Before diving into the list itself, I’d like to establish a few things. These are my favorite series, and do not necessarily reflect the best writing in series I’ve read. This ranking takes into consideration things like prose, dialogue, characters, worldbuilding, and plot. In some cases, weight will be given more to phenomenal prose; in others, the focus will be on setting or characters or whatever.
It also ignores incomplete series, so you won’t see any love for The Kingkiller Chronicle or The Stormlight Archive, among others. Similarly, it ignores standalone books, so no The Windup Girl or The Left Hand of Darkness or Roadside Picnic or the like.
That said, let’s dive on in. Continue reading
I’m back with an early post, since I know everyone will be busy with family and friends and important things like eating loads of ham this weekend. After last week’s post on The Claw of the Conciliator, we continue with the next in the series, The Sword of the Lictor. And wow, is this one a doozy.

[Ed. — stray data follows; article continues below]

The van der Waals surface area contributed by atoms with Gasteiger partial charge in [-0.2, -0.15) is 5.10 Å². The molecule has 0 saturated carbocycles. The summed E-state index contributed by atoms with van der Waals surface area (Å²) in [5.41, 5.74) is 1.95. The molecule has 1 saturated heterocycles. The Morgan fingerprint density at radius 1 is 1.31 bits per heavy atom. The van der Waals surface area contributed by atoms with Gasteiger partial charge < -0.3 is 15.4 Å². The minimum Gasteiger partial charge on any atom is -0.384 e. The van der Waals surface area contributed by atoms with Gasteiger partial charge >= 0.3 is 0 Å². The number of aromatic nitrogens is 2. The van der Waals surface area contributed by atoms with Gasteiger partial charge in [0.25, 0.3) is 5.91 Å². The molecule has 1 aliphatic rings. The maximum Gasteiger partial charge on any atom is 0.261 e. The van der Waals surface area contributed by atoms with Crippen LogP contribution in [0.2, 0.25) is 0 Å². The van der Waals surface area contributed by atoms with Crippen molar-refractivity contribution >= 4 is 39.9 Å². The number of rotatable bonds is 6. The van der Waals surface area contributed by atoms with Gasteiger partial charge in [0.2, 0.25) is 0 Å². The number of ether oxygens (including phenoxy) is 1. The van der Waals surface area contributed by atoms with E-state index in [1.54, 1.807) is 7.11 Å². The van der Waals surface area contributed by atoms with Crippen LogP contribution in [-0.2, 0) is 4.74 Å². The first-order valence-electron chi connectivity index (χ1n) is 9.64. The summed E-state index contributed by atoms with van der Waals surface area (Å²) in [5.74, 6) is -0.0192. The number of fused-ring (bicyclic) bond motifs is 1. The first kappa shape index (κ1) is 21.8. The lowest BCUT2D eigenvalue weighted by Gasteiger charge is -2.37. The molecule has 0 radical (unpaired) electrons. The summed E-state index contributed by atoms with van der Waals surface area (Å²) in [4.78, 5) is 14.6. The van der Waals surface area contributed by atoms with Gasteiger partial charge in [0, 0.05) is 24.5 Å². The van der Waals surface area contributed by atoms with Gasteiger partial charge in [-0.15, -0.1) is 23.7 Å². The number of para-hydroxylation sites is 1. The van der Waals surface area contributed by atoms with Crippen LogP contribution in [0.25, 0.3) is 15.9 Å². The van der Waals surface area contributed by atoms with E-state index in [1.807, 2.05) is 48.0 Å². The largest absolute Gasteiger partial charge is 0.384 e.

Where Claw of the Conciliator left off in a seemingly out-of-nowhere event, and bafflingly without any kind of real conclusion, Sword of the Lictor opens after skipping what would normally be the climax of the quest: Severian has already gotten to Thrax and settled in as the new Lictor there, serving the archon by running the prison and performing excruciations and executions. Dorcas is with him, still, and Dr. Talos and Baldanders have long since returned to Lake Diuturna. Continue reading
The Book of the Week is back, and this time it’s not a Mistborn novel! I promise.
We’re going back quite a few years to a science fiction classic that, in my opinion, doesn’t get a whole lot of the love it deserves: Out of the Silent Planet by C.S. Lewis.
Out of the Silent Planet is the first of Lewis’ Space Trilogy, and I’ll admit that my recent reading of it was a very different experience from the first time (which was probably sometime around 4th or 5th grade…it’s been a while). There were very few things that I remembered about the plot and almost nothing about the characters. The result was a pretty fresh take, and I was impressed. Continue reading